Wearable Fitness Gadgets are All the Rage
Fitness gadgets are everywhere these days—digital health startups raised a record $1.4 billion last year. The new reigning champ? The upgraded Fitbit Flex ($100, fitbit.com). A more-wearable way to track your fitness goals, this bracelet is meant to stay on 24/7 and captures calories burned, steps taken, and distance traveled. It even monitors your sleep, gently waking you with vibrations come morning and sending a “sleep score”—based on how long you were actually snoozing and how many times you woke up during the night—to your smartphone.
Fitbit CEO James Park, who studied at Harvard, says the gadget isn’t just for hard-core athletes and geeks. Rather, it’s a tool for busy people who want to make lifestyle changes. “They can squeeze in an extra walk at work or take the stairs instead of the elevator,” he says.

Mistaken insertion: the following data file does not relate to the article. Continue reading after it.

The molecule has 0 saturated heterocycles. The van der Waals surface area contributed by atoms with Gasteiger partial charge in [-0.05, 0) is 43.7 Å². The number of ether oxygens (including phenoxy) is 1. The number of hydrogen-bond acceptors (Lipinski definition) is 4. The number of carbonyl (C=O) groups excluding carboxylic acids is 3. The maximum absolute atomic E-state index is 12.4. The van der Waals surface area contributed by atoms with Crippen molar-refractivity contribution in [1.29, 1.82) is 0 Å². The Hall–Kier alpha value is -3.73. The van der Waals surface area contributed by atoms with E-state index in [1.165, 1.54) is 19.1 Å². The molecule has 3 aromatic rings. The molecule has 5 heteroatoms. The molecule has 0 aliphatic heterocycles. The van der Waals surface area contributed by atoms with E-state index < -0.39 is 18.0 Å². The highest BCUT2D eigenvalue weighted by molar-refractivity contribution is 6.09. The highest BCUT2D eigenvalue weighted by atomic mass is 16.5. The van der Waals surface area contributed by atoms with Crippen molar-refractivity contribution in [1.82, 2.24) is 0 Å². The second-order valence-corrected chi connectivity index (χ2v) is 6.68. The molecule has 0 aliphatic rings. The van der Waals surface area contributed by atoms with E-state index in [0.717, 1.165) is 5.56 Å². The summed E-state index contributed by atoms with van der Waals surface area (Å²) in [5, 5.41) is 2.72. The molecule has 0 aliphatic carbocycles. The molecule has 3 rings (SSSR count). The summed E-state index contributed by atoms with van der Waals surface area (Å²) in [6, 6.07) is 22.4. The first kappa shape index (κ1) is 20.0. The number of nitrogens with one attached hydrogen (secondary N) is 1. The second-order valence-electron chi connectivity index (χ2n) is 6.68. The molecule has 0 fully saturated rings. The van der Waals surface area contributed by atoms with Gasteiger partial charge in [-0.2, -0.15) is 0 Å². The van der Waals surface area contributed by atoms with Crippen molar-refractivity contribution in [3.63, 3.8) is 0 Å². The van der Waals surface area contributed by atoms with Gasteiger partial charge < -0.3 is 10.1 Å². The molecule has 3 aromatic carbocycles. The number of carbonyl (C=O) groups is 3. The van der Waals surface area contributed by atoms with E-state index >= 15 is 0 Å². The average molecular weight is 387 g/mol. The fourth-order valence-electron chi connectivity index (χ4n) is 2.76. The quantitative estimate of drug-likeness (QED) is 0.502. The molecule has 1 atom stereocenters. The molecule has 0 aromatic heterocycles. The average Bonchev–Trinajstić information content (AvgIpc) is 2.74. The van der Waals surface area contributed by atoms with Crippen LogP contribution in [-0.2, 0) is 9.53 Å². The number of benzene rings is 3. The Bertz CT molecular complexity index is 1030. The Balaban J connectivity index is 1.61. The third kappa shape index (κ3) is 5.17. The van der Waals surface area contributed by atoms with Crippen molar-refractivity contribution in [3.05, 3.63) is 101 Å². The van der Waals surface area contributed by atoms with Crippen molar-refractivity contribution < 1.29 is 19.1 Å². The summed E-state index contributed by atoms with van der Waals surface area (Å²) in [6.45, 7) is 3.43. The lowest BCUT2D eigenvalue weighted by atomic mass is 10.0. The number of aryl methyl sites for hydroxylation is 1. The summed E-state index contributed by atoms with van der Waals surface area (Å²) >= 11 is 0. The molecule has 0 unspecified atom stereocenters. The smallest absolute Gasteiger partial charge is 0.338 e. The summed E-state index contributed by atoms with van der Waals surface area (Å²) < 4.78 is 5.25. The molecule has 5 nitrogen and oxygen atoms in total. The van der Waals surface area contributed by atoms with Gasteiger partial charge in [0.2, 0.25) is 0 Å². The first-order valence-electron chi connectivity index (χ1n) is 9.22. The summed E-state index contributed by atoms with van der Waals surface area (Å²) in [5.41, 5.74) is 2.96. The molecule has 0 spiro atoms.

And yet even with the abundance of personal-fitness tech on the market now (competitors include Nike Fuelband, the Jawbone UP, and others), new Forrester research predicts that only 4 percent of U.S. adult Internet users, or about 8 million people, will purchase the devices. So who fits the profile? People who buy organic, enjoy working out, and own smartphones. Sounds like everyone we know.